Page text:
Architecture

Triangle Modern Architecture

"Man and his way of life became the main source of inspiration to a modern architect."

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Excerpt By Matthew Nowicki

Since the beginning of organized education in architecture, since the days of the Italian academies of the 15th century and the French academy of 1671, time has taught us one lesson. It is that of a constant change. In it, education follows changes in the pattern of life, or life follows the changing concept of education as it has been in the great periods of our culture. The schools that did not realize this fact of constant change were drying the sources of their pedagogical influences, becoming useless for their period like dead branches on a growing tree. The wave of this change varies in the history of civilization. It flows peacefully through ages only to throb violently in the crucial decades. The approach to education in the School of Design is based on the awareness of the fact that our days are no less crucial than those before and after the first World War. This other period, so close to us in time and often so remote in spirit, deserves the credit for giving birth to the contemporary movement in architecture and related arts. But as maturity differs from the days of early youth, providing a new set of sometimes-unexpected values, so have changed many of our concepts in this filed.

The study of wellbeing of the contemporary man, that has been introduced into the language of architecture, continues to be the inspiration for our work, but this time the quality of the wellbeing is differently analyzed. It is no longer “The Machine to Live In” that stirs our imagination. As much as the mechanized concept of values has been the outcome of the mechanized life of a metropolis, so the coming chapter of our culture might be inspired by the regional approach to life. The school of design attempts to base its philosophy on this regional factor in which the diversity of supremes might replace the single supreme of the machine controlled environment.

Humanism may well be considered the main principle of the new movement, even though functionalism was its official title. Man and his way of life became the main source of inspiration to a modern architect. Forgotten in the esthetic speculations of the nineteenth century, man in the basic sense of individual and social character, again became the object of creative attention. Man presented two aspects.

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"Architecture (and what we mean under this term extends to the related fields of design) is an art of collaboration with a client."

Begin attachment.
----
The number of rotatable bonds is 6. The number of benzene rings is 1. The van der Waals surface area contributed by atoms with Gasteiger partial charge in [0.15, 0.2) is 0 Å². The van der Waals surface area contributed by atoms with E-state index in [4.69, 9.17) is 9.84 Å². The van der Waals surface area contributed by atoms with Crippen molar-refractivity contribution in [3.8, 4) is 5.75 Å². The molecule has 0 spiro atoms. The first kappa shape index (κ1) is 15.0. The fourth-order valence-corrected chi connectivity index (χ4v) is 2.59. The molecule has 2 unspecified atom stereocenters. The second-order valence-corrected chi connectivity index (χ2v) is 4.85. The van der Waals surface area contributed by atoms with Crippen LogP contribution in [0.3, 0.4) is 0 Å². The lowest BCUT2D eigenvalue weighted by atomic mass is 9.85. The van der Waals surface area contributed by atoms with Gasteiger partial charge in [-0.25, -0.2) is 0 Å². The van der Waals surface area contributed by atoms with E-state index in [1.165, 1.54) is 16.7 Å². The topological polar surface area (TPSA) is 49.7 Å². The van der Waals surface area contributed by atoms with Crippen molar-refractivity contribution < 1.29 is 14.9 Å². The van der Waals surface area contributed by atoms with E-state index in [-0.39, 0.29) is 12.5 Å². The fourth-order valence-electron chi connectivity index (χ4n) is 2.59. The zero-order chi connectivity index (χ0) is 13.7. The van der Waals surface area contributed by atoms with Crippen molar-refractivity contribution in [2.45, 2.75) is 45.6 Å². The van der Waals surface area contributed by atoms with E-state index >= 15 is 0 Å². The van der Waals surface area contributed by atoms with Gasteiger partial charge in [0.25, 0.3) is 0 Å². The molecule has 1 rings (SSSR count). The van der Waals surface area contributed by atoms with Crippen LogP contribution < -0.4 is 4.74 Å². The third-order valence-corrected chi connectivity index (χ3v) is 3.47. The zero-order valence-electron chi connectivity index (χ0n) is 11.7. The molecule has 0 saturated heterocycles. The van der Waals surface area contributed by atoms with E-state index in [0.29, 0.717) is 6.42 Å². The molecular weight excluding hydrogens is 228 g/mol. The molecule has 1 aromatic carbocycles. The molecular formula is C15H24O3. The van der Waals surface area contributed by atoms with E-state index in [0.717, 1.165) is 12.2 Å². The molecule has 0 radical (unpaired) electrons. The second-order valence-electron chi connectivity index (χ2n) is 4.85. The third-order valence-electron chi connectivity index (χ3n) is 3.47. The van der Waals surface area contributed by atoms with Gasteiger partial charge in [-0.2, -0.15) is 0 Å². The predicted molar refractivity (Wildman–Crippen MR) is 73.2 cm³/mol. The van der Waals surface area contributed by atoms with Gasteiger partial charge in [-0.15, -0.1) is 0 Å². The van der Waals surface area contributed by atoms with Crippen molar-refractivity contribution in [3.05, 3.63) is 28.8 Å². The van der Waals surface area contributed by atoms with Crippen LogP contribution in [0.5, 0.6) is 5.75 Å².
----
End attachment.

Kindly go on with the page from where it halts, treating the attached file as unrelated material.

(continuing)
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The first was the unchanging quality of the human individual: the size of his body, the length of his step and the speed of his walk—the same throughout ages—determine the unchanging factors of scale in architecture, his basic emotions, though changing in form of expression, are as old as the race
itself. The second aspect deals with the constant change in human life and the differences that exist not only between generations but between men of different decades. Now this change is rapid and 

conspicuous, and it demands constant changes in architectural forms. Architecture (and what we mean under this term extends to the related fields of design) is an art of collaboration with a client. Here again, the difference with other mediums of art is pronounced. Nothing that serves to improve and embellish human life can achieve that purpose unless it is accepted by men who live this life. This is why the credit for good architecture ought to be shared by the architect and the client.

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"The second aspect deals with the constant change in human life and the differences that exist not only between generations but between men of different decades."

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All Rights Reserved. Designed by Organ Creative

© 2021 ORO Editions. All Rights Reserved. Designed by Organ Creative

© 2021 ORO Editions. All Rights Reserved. Designed by Organ Creative

© 2021 ORO Editions. All Rights Reserved. Designed by Organ Creative

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